Zooming in on sustainability

Start-up Positive Energy gives a boost to developers with trouble funding projects on renewable energy, by matching them with investors.

The projects listed on Positive Energy's platform tend to be smaller - below US$50 million (S$68 million) - and developers often find it difficult to produce paperwork that traditional banks may require, said co-founder and chief financial officer Vincent Bakker.

Technology can lower the barriers for smaller green projects, he noted.

Tech companies like his, which help develop green projects, are being given the spotlight at next week's Singapore Fintech Festival x Singapore Week of Innovation and Technology, at which sustainability financing is a theme.

Associate Professor Lawrence Loh at the National University of Singapore Business School said the green financing movement is picking up pace globally, including in Singapore, but cautioned: "Technology lowers the cost for smaller companies to get financing, but checks must be in place to make sure the projects are legitimate."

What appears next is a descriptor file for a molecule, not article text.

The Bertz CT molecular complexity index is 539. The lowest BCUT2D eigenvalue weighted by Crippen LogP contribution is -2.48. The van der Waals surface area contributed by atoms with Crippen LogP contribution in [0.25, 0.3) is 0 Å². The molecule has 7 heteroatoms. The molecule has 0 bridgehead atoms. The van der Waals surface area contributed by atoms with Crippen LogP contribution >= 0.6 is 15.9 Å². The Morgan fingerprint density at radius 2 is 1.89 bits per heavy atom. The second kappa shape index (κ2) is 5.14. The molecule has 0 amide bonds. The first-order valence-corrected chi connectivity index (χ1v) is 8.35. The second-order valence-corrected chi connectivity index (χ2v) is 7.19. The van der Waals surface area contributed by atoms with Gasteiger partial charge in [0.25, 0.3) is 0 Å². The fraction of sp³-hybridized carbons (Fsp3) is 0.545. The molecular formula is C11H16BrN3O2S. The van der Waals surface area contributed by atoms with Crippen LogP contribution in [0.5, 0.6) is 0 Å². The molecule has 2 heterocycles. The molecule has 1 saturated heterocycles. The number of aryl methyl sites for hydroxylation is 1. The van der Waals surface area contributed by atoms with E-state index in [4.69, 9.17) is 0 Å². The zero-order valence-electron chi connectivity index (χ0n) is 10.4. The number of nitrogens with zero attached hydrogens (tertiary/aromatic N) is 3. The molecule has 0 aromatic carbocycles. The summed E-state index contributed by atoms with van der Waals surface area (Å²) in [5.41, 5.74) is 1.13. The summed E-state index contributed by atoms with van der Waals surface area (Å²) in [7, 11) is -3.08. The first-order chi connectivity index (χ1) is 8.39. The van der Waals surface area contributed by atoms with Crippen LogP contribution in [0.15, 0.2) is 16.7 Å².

The Business Times said yesterday that the Monetary Authority of Singapore is looking to put out guidelines on environmental risk management for the financial sector next week.

Banks here have led the charge on sustainability financing.

News outlet Eco-Business reported this month that OCBC Bank has dropped out of the last coal financing project it was involved in.

It was previously part of the 1,200-megawatt Vung Ang 2 coal-fired power station in Vietnam.

The same report noted that DBS Bank continues to be part of the project.

A DBS spokesman said the bank's approach "is to look for a balance between sometimes competing requirements and competing generational needs".

"Our coal policy recognises the absolute need to keep to our carbon cap, our planetary boundaries, but it also recognises this need for balance. Countries in South-east Asia have significant energy needs over the coming decades," he added.

He also noted that the bank provided sustainability financing of more than $2.4 billion last year. "Our coal policy, announced earlier this year, commits us to stop any new coal-fired plant financing after our current commitments to customers are completed (by 2021)," he said.

Aw Cheng Wei